Action shot of sexual reproduction of 100-million-year-old-flower has been preserved in amber

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Lisa Winter

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223 Action shot of sexual reproduction of 100-million-year-old-flower has been preserved in amber
Oregon State University

Fossils being discovered in amber typically conjure up memories of Jurassic Park and the idea of resurrecting long-extinct species. For now, that is very much science fiction, but amber fossils have quite a lot to teach us by providing a snapshot of what life was like eons ago. A newly-discovered amber fossil has been found to contain a cluster of small flowers, with one flower in the process of sexual reproduction. The announcement comes from a team of researchers from Oregon State University and Germany, and the paper was published in the Journal of the Botanical Research Institute of Texas.

The flowers, which have been preserved in exceptional condition, are an extinct species that lived 100 million years ago in the Cretaceous period. The fossil was recovered from an amber mine in Myanmar (in what used to be known as Burma), and the flower which represents a new genus and species has been described and named Micropetasos burmensis to reflect the location of the discovery. What’s most impressive is that one of the 18 flowers in the process of sexual reproduction, making it the first known flower from this time period to have this process preserved.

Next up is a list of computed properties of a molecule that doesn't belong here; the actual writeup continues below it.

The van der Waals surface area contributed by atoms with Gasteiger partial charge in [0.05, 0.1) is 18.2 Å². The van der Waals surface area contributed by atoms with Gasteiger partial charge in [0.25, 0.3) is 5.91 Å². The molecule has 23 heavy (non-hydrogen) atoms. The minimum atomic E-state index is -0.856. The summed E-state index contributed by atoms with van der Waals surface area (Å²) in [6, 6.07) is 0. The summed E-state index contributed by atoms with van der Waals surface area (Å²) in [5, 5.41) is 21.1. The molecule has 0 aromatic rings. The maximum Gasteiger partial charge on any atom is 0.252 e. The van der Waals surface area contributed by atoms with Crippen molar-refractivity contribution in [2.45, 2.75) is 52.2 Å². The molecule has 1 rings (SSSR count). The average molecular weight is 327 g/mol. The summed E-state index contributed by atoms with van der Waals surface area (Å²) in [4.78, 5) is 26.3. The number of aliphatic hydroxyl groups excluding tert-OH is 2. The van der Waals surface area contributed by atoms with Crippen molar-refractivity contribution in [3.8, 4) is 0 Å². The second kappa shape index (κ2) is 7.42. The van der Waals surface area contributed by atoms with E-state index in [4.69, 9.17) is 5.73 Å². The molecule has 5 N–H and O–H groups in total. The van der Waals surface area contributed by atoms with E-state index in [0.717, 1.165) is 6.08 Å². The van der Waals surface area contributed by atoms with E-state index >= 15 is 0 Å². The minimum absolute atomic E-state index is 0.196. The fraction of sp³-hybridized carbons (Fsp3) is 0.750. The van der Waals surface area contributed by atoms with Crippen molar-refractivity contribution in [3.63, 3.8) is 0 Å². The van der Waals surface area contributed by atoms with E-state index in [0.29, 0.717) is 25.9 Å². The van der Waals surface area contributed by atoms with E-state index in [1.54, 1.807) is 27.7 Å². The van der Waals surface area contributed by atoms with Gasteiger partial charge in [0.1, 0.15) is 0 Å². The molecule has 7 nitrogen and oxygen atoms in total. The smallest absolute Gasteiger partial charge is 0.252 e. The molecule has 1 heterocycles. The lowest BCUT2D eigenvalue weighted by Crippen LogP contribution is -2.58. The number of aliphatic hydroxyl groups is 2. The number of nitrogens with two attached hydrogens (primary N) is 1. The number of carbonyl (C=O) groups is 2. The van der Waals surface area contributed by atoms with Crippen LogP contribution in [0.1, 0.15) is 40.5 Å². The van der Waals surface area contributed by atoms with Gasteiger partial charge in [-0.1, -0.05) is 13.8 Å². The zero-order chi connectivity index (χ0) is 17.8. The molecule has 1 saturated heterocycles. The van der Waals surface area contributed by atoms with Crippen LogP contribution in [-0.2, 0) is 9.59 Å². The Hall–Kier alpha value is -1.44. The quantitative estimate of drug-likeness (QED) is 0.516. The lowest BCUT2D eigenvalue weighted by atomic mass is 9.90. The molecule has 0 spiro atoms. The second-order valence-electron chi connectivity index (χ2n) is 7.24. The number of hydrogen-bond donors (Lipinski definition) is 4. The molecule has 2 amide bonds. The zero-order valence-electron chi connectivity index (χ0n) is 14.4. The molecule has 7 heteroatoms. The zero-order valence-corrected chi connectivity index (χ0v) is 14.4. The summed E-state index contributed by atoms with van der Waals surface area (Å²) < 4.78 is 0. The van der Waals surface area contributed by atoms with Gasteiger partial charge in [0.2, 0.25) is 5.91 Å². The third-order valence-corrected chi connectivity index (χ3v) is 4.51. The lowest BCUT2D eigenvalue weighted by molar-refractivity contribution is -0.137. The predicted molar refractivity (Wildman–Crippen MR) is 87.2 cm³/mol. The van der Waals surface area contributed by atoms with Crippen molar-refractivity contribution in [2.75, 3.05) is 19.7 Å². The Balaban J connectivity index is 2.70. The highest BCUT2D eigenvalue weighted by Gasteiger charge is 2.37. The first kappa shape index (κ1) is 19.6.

Amber fossils are made from resin, which is a sticky, viscous material from trees. If there are living organisms in its path while it is dripping, they can quickly become covered in the honey-colored goo. Over the next few million years, the resin is exposed to variable levels of heat and pressure, until it is converted into amber, a semiprecious gemstone. Just like other processes of fossilization, amber formation can be interrupted. Exposure to weather and microorganisms can prevent the resin from becoming amber, and the enclosed organism (if there is one) can be lost.

Because the flowers were covered so quickly, the resin was able to capture intricate details that would have been lost in other preservation methods. This flower still shows the pollen tube entering the stigma of the flower. The individual pollen grains can be seen plainly under a microscope and according to the researchers, they appear to have been sticky. This means it would have required the use of insects or animals to distribute pollen. 


  • tag
  • fossils,

  • angiosperms,

  • amber,

  • resin,

  • sexual reproduction,

  • cretaceous period